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Sep 25, 2023 14:04 EEST
September 25 (SeeNews) - Lukoil Neftochim Burgas, part of the European arm of Russia's Lukoil and operator of Bulgaria's sole oil refinery, said that a parliamentary initiative to terminate ahead of schedule an EU-approved exemption allowing the import of Russian crude threatens the operational stability of what is the largest oil refinery in the Balkans and creates risks for the fuel market in Bulgaria.
"We would like to emphasise that the suggested 30-day timeframe for transitioning to an alternative raw material source is unrealistic to execute. In such a scenario, we cannot assure the uninterrupted operation of our enterprise, a commitment we have maintained for the past 25 years. Given these conditions, it is likely that all fuel consumers will end up losing out," Lukoil Neftochim Burgas said in a press statement on Thursday.
These remarks were issued following the initial approval by the Bulgarian parliament of amendments to the national legislation aimed at implementing EU sanctions against Russia in response to the war in Ukraine. The amendments foresee an early opt-out from the derogation, which the European Commission granted to Bulgaria in June 2022 as part of the sixth package of sanctions adopted by the 27-member bloc against Russia.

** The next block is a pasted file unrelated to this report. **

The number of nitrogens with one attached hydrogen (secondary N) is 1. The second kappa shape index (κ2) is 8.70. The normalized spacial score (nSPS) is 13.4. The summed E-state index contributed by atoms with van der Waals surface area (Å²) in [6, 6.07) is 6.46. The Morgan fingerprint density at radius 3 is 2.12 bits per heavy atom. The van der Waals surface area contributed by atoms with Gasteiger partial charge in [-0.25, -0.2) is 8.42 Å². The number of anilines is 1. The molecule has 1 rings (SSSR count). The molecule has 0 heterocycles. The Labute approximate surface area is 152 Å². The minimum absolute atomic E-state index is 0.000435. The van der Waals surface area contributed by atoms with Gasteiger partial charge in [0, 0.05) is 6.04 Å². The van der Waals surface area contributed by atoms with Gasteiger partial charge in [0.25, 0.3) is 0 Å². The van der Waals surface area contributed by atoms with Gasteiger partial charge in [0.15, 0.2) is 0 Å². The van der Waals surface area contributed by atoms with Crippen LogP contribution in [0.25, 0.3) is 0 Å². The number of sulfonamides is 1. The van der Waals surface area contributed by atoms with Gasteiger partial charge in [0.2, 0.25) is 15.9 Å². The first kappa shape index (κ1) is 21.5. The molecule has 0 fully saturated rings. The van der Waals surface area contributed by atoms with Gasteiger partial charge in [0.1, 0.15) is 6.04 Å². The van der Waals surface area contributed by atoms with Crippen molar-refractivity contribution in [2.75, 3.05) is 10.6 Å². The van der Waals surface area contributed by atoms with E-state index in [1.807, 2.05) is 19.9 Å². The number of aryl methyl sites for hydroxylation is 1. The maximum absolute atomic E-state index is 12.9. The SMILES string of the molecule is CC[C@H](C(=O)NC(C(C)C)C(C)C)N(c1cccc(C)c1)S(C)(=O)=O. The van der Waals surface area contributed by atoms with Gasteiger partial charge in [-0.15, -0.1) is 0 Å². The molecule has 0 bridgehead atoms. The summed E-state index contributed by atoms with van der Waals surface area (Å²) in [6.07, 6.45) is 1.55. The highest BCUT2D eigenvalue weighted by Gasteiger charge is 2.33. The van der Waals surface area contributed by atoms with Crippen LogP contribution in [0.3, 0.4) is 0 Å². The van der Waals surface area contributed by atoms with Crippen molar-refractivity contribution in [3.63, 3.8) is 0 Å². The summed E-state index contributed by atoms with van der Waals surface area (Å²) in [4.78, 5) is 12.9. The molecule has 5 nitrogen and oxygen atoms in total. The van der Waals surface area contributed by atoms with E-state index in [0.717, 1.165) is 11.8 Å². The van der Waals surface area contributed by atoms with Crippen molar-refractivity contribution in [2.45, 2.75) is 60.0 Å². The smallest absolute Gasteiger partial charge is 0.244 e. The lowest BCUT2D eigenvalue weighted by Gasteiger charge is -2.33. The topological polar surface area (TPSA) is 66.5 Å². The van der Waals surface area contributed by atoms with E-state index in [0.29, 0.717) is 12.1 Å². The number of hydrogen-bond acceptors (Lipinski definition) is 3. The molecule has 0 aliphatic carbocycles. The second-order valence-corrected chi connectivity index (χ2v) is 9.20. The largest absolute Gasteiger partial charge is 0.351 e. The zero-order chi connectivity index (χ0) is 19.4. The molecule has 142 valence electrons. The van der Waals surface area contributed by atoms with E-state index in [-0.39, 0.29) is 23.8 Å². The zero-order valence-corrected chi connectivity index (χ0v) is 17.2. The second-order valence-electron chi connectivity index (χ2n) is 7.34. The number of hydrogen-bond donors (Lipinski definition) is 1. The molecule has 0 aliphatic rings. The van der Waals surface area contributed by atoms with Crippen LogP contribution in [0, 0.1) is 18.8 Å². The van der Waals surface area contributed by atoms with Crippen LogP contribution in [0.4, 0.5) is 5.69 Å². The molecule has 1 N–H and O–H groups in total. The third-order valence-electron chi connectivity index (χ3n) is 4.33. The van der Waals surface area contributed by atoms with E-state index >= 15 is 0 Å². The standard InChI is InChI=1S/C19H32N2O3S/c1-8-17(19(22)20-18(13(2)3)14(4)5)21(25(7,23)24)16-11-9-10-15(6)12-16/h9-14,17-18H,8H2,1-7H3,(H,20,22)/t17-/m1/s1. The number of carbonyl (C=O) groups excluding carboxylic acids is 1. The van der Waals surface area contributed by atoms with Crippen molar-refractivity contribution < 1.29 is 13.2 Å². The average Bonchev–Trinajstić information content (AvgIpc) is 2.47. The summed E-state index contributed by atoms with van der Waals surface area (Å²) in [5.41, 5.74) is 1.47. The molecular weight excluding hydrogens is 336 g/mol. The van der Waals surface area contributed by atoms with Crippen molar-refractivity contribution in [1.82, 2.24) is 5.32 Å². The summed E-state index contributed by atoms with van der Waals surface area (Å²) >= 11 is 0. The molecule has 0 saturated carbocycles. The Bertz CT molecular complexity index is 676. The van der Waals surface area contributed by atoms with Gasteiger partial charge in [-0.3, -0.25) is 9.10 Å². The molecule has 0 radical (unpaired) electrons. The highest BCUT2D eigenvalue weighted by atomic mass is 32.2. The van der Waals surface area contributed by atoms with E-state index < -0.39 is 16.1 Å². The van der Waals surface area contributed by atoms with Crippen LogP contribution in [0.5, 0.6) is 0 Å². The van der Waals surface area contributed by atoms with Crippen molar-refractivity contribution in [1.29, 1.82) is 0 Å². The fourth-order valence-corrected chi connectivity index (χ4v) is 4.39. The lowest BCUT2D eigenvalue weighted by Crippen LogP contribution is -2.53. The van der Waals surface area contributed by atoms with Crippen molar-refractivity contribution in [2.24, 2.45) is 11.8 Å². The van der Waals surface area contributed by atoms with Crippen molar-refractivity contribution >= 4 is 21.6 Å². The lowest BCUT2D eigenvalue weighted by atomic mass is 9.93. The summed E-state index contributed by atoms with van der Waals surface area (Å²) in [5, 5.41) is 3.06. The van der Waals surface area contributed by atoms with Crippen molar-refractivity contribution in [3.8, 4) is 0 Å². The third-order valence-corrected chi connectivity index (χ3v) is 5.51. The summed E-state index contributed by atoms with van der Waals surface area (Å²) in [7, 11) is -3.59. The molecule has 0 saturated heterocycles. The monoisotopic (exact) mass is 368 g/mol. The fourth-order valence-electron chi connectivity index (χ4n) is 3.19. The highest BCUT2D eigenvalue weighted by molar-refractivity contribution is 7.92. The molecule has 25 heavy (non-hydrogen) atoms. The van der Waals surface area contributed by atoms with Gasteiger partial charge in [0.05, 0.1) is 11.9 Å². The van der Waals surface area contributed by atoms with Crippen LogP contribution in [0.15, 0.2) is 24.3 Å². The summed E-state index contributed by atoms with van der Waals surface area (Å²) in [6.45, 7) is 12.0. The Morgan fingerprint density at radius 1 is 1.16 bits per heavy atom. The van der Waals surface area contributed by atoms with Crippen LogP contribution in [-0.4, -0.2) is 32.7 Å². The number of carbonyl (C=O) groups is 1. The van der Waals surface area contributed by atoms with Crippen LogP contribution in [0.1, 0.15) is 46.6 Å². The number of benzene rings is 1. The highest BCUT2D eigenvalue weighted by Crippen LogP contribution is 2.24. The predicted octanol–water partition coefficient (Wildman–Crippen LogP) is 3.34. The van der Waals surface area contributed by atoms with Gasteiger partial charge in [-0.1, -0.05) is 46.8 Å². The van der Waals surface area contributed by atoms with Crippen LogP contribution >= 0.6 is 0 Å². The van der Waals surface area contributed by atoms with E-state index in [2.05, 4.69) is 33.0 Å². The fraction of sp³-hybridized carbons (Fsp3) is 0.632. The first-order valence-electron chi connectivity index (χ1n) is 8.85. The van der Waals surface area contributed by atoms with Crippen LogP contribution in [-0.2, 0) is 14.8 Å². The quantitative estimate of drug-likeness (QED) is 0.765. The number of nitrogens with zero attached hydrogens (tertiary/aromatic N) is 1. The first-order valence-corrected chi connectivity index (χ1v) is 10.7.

Lukoil stressed that when granting the exemption that allows Bulgaria to import Russian crude until the end of 2024, the Commission recognised the logistical difficulties faced by Bulgarian ports in receiving oil shipments from alternative sources. This recognition took into consideration the potential adverse impact on Bulgaria's energy security and economy that could result from an abrupt halt in supplies.
The company has worked out a timely plan for a gradual transition to alternative supplies of crude oil in consultation with consecutive governments in power throughout the period of putting the plan together, Lukoil also said. It added that the plan guarantees a replacement of the sources of supply before the expiry of the derogation and fully complies with the applicable Bulgarian and European legislation.
Earlier in September, the Bulgarian government said it held talks with Lukoil on the timeframe of the transition to alternative sources of supply and received an affirmation of the commitment to switch to processing non-Russian crude in Bulgaria.
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